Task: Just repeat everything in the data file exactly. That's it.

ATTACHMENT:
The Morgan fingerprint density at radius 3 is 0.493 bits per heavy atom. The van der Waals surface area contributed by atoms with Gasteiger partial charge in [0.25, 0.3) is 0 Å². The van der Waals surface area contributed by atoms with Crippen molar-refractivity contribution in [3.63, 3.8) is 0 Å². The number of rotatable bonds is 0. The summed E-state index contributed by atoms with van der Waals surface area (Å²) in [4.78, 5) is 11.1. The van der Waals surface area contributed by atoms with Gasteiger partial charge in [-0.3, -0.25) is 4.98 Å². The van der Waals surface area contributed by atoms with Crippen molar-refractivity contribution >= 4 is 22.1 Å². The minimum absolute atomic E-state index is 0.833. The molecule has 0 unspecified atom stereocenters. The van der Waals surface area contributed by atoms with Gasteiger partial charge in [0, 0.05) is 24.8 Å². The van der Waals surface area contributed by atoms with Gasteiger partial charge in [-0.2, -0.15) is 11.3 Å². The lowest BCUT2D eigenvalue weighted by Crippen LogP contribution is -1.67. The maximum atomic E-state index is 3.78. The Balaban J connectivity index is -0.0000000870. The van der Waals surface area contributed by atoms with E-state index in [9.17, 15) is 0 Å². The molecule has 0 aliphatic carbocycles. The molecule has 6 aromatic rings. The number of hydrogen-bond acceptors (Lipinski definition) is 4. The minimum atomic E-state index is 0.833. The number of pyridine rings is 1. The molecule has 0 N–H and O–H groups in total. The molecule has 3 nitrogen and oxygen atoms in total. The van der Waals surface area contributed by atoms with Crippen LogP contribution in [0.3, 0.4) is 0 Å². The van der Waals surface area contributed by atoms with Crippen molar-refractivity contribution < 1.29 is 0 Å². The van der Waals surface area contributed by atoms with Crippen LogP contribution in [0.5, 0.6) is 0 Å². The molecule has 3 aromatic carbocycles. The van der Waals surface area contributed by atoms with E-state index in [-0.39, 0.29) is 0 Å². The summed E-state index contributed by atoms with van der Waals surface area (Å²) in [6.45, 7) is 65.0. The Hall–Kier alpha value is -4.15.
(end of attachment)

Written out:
The Morgan fingerprint density at radius 3 is 0.493 bits per heavy atom. The van der Waals surface area contributed by atoms with Gasteiger partial charge in [0.25, 0.3) is 0 Å². The van der Waals surface area contributed by atoms with Crippen molar-refractivity contribution in [3.63, 3.8) is 0 Å². The number of rotatable bonds is 0. The summed E-state index contributed by atoms with van der Waals surface area (Å²) in [4.78, 5) is 11.1. The van der Waals surface area contributed by atoms with Gasteiger partial charge in [-0.3, -0.25) is 4.98 Å². The van der Waals surface area contributed by atoms with Crippen molar-refractivity contribution >= 4 is 22.1 Å². The minimum absolute atomic E-state index is 0.833. The molecule has 0 unspecified atom stereocenters. The van der Waals surface area contributed by atoms with Gasteiger partial charge in [0, 0.05) is 24.8 Å². The van der Waals surface area contributed by atoms with Gasteiger partial charge in [-0.2, -0.15) is 11.3 Å². The lowest BCUT2D eigenvalue weighted by Crippen LogP contribution is -1.67. The maximum atomic E-state index is 3.78. The Balaban J connectivity index is -0.0000000870. The van der Waals surface area contributed by atoms with E-state index in [9.17, 15) is 0 Å². The molecule has 0 aliphatic carbocycles. The molecule has 6 aromatic rings. The number of hydrogen-bond acceptors (Lipinski definition) is 4. The minimum atomic E-state index is 0.833. The number of pyridine rings is 1. The molecule has 0 N–H and O–H groups in total. The molecule has 3 nitrogen and oxygen atoms in total. The van der Waals surface area contributed by atoms with Crippen LogP contribution in [0.3, 0.4) is 0 Å². The van der Waals surface area contributed by atoms with Crippen molar-refractivity contribution < 1.29 is 0 Å². The van der Waals surface area contributed by atoms with Crippen LogP contribution in [0.5, 0.6) is 0 Å². The molecule has 3 aromatic carbocycles. The van der Waals surface area contributed by atoms with E-state index in [-0.39, 0.29) is 0 Å². The summed E-state index contributed by atoms with van der Waals surface area (Å²) in [6.45, 7) is 65.0. The Hall–Kier alpha value is -4.15.